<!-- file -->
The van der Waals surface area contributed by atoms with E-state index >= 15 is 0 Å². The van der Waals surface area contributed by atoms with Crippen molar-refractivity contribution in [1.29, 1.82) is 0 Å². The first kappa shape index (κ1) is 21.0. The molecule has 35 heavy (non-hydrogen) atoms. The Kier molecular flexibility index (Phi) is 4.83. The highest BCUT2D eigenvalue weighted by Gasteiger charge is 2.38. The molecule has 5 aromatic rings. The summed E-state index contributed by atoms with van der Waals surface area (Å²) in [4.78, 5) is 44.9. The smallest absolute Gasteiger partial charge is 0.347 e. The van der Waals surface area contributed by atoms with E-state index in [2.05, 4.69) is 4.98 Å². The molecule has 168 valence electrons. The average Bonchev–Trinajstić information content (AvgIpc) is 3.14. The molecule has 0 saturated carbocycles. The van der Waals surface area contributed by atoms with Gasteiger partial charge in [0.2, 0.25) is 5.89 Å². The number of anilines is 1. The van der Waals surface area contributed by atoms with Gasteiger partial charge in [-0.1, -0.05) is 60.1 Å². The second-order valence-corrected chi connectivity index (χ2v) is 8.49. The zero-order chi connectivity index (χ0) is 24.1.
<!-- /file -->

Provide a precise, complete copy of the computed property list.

The van der Waals surface area contributed by atoms with E-state index >= 15 is 0 Å². The van der Waals surface area contributed by atoms with Crippen molar-refractivity contribution in [1.29, 1.82) is 0 Å². The first kappa shape index (κ1) is 21.0. The molecule has 35 heavy (non-hydrogen) atoms. The Kier molecular flexibility index (Phi) is 4.83. The highest BCUT2D eigenvalue weighted by Gasteiger charge is 2.38. The molecule has 5 aromatic rings. The summed E-state index contributed by atoms with van der Waals surface area (Å²) in [4.78, 5) is 44.9. The smallest absolute Gasteiger partial charge is 0.347 e. The van der Waals surface area contributed by atoms with E-state index in [2.05, 4.69) is 4.98 Å². The molecule has 168 valence electrons. The average Bonchev–Trinajstić information content (AvgIpc) is 3.14. The molecule has 0 saturated carbocycles. The van der Waals surface area contributed by atoms with Gasteiger partial charge in [0.2, 0.25) is 5.89 Å². The number of anilines is 1. The van der Waals surface area contributed by atoms with Gasteiger partial charge in [-0.1, -0.05) is 60.1 Å². The second-order valence-corrected chi connectivity index (χ2v) is 8.49. The zero-order chi connectivity index (χ0) is 24.1.